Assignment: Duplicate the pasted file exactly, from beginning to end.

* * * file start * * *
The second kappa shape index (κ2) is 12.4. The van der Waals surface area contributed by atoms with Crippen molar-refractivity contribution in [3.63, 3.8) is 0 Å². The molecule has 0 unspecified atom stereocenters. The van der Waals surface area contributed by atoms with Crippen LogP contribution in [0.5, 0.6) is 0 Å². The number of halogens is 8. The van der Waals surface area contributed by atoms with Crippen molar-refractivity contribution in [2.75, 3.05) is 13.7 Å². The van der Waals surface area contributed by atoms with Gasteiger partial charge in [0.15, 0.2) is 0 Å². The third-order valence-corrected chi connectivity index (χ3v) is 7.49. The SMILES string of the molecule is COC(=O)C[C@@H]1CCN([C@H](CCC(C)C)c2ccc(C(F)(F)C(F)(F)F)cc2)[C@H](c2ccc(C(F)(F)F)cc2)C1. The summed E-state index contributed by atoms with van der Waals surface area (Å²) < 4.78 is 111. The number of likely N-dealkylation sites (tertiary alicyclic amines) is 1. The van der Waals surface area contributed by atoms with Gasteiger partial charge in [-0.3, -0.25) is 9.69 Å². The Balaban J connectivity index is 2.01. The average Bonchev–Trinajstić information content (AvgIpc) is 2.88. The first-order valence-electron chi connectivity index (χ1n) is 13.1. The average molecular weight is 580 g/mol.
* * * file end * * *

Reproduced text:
The second kappa shape index (κ2) is 12.4. The van der Waals surface area contributed by atoms with Crippen molar-refractivity contribution in [3.63, 3.8) is 0 Å². The molecule has 0 unspecified atom stereocenters. The van der Waals surface area contributed by atoms with Crippen LogP contribution in [0.5, 0.6) is 0 Å². The number of halogens is 8. The van der Waals surface area contributed by atoms with Crippen molar-refractivity contribution in [2.75, 3.05) is 13.7 Å². The van der Waals surface area contributed by atoms with Gasteiger partial charge in [0.15, 0.2) is 0 Å². The third-order valence-corrected chi connectivity index (χ3v) is 7.49. The SMILES string of the molecule is COC(=O)C[C@@H]1CCN([C@H](CCC(C)C)c2ccc(C(F)(F)C(F)(F)F)cc2)[C@H](c2ccc(C(F)(F)F)cc2)C1. The summed E-state index contributed by atoms with van der Waals surface area (Å²) < 4.78 is 111. The number of likely N-dealkylation sites (tertiary alicyclic amines) is 1. The van der Waals surface area contributed by atoms with Gasteiger partial charge in [-0.3, -0.25) is 9.69 Å². The Balaban J connectivity index is 2.01. The average Bonchev–Trinajstić information content (AvgIpc) is 2.88. The first-order valence-electron chi connectivity index (χ1n) is 13.1. The average molecular weight is 580 g/mol.